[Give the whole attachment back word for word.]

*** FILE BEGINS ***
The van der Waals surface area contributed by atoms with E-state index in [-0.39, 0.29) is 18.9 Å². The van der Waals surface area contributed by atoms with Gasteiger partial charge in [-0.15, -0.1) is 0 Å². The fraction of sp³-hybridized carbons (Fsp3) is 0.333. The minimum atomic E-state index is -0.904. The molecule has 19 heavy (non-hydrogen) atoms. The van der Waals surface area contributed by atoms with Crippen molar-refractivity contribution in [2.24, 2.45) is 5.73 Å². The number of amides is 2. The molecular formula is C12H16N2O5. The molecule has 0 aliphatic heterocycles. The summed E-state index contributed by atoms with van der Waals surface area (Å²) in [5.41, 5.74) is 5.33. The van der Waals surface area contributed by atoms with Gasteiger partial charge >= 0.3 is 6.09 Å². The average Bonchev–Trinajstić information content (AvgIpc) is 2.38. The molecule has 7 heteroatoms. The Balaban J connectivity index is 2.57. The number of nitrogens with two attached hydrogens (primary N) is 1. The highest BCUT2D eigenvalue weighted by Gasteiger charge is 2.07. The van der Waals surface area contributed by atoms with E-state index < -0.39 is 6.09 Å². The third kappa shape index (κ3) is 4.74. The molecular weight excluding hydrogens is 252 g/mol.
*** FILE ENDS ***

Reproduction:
The van der Waals surface area contributed by atoms with E-state index in [-0.39, 0.29) is 18.9 Å². The van der Waals surface area contributed by atoms with Gasteiger partial charge in [-0.15, -0.1) is 0 Å². The fraction of sp³-hybridized carbons (Fsp3) is 0.333. The minimum atomic E-state index is -0.904. The molecule has 19 heavy (non-hydrogen) atoms. The van der Waals surface area contributed by atoms with Crippen molar-refractivity contribution in [2.24, 2.45) is 5.73 Å². The number of amides is 2. The molecular formula is C12H16N2O5. The molecule has 0 aliphatic heterocycles. The summed E-state index contributed by atoms with van der Waals surface area (Å²) in [5.41, 5.74) is 5.33. The van der Waals surface area contributed by atoms with Gasteiger partial charge >= 0.3 is 6.09 Å². The average Bonchev–Trinajstić information content (AvgIpc) is 2.38. The molecule has 7 heteroatoms. The Balaban J connectivity index is 2.57. The number of nitrogens with two attached hydrogens (primary N) is 1. The highest BCUT2D eigenvalue weighted by Gasteiger charge is 2.07. The van der Waals surface area contributed by atoms with E-state index < -0.39 is 6.09 Å². The third kappa shape index (κ3) is 4.74. The molecular weight excluding hydrogens is 252 g/mol.